Virtual events, remote crowds, and further experimentation with immersive video formats have all been explored as means to compensate for the absence of large-scale audiences from events during the course of the pandemic. Virtualization in terms of the replacement of dedicated hardware with software or browser-based applications has been well documented in media production, however, the concept of virtual production was is still only in its infancy prior to COVID-19.
One of the more established production roles that is illustrative of a method of virtual production is that of esports observers. These crew members perform a similar role to camera operators, tracking key moments in competitive video gaming to give the audience at home the best seat in the house to watch the action unfold. Understanding the movement and visual language unique to each game title means observers must be able to anticipate and position themselves accordingly, just as a camera operator would on the sidelines of the pitch, but as a spectator in the game.
The proliferation of video collaboration, remote working and the continued restrictions on social gatherings in some countries have all meant that an increasing amount of our time and interaction is spent mediated by digital and virtual environments. More virtual production techniques and roles will emerge to assist in representing XR mixed reality experiences and interactions on our screens. This can be as simple as screen recording or capturing digital exchanges as they happen online, but the challenge for production and post companies is how they will use technologies to make their coverage of virtual and hybrid interactions feel authentic and visually engaging for viewers.
At a different end of the spectrum, the use of virtual sets is becoming more sophisticated. Disney’s first season of their landmark episodic live-action Star Wars series The Mandalorian is often cited for its pioneering use of camera tracking, LED video walls, and Unreal Engine, to wrap and position virtual backdrops around the talent in real time on set. Partnerships between companies like Disguise and Epic Games are helping push forward the toolset that allows video-over-IP to work alongside virtually produced assets and are bringing the relationship between production and post teams closer together on set.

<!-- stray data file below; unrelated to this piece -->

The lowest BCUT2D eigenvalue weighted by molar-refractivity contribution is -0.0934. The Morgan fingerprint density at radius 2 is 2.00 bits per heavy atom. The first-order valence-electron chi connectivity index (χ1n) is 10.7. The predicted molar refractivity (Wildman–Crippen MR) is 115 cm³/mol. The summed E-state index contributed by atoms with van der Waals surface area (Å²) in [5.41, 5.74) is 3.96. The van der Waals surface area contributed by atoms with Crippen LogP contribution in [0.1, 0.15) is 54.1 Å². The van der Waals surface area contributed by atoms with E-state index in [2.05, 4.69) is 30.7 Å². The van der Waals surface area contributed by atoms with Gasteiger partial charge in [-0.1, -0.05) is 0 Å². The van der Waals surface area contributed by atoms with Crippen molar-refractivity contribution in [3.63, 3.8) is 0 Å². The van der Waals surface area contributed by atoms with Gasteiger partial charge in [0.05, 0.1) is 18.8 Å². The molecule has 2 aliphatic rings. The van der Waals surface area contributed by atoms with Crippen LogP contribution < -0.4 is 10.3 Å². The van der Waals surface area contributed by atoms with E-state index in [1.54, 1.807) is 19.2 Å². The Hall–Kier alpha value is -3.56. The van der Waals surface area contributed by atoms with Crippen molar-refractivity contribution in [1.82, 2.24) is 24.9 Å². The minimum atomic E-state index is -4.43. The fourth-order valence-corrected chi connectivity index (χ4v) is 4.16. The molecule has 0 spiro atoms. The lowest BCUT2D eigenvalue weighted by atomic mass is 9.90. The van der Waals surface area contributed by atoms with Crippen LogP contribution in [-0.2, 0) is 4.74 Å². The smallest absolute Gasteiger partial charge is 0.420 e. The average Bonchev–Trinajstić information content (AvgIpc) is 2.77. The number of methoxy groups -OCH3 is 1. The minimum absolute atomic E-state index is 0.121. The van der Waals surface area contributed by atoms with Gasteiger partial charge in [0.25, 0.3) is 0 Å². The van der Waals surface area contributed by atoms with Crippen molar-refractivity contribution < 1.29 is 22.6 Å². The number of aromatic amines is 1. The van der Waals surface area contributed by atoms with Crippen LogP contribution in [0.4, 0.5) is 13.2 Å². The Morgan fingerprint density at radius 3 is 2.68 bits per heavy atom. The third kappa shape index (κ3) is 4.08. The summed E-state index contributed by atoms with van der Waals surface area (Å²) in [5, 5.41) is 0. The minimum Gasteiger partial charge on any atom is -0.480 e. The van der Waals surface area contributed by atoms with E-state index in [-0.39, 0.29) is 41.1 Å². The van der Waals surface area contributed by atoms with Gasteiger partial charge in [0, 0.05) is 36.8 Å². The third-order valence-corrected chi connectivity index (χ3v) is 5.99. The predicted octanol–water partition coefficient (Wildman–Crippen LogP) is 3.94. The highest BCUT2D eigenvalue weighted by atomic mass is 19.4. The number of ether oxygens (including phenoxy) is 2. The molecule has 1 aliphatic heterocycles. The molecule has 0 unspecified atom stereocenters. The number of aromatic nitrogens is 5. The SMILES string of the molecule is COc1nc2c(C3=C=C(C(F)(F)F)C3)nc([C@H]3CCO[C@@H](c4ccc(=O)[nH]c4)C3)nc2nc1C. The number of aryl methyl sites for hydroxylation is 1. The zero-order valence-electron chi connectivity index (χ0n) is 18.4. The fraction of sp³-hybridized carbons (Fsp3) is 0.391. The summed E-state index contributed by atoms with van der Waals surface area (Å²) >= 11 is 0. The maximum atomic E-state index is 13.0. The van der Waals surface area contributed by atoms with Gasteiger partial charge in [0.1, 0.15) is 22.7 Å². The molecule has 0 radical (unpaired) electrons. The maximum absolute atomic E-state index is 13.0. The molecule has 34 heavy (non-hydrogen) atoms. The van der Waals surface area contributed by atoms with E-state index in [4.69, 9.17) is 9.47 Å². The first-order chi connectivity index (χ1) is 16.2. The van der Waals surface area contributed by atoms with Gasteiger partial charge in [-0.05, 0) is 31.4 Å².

Lastly but perhaps most importantly, the continued democratization of production and post tools has meant that now anyone can be a content creator. Two of the largest social media platforms, Instagram and TikTok are now aggressively competing with one another to win the online short form video audience. How are they doing that? Primarily by making their platform the destination of choice for creators. Both apps now have video editors in-app, and although they are far more rudimentary than industry standard NLEs like Premiere Pro or Avid Media Composer, these features make both apps end-to-end production and publication tools. This will be hugely influential in the development and mindset of the next generation of creatives that enter the production and post industry over the next decade. For Gen Z, their first video camera will be their smartphone, and their first experience of editing software will not even be Apple iMovie or Windows Movie Maker, but the UI of their preferred social media platform.
The ability for independent content creators to connect directly with an audience and monetize this relationship will ultimately be the most disruptive to the video content supply chain moving forward as we witness consumers spend an increasing share of their watch time with user generated content (UGC). In response to this, production and post-production companies face the challenge of how they keep their services reactive and agile to the needs of a rapidly evolving market as more content owners position D2C offerings? It is clear that in the current media and entertainment landscape that production and post companies that are able to keep pace with the current rate of technological innovation will be at an advantage.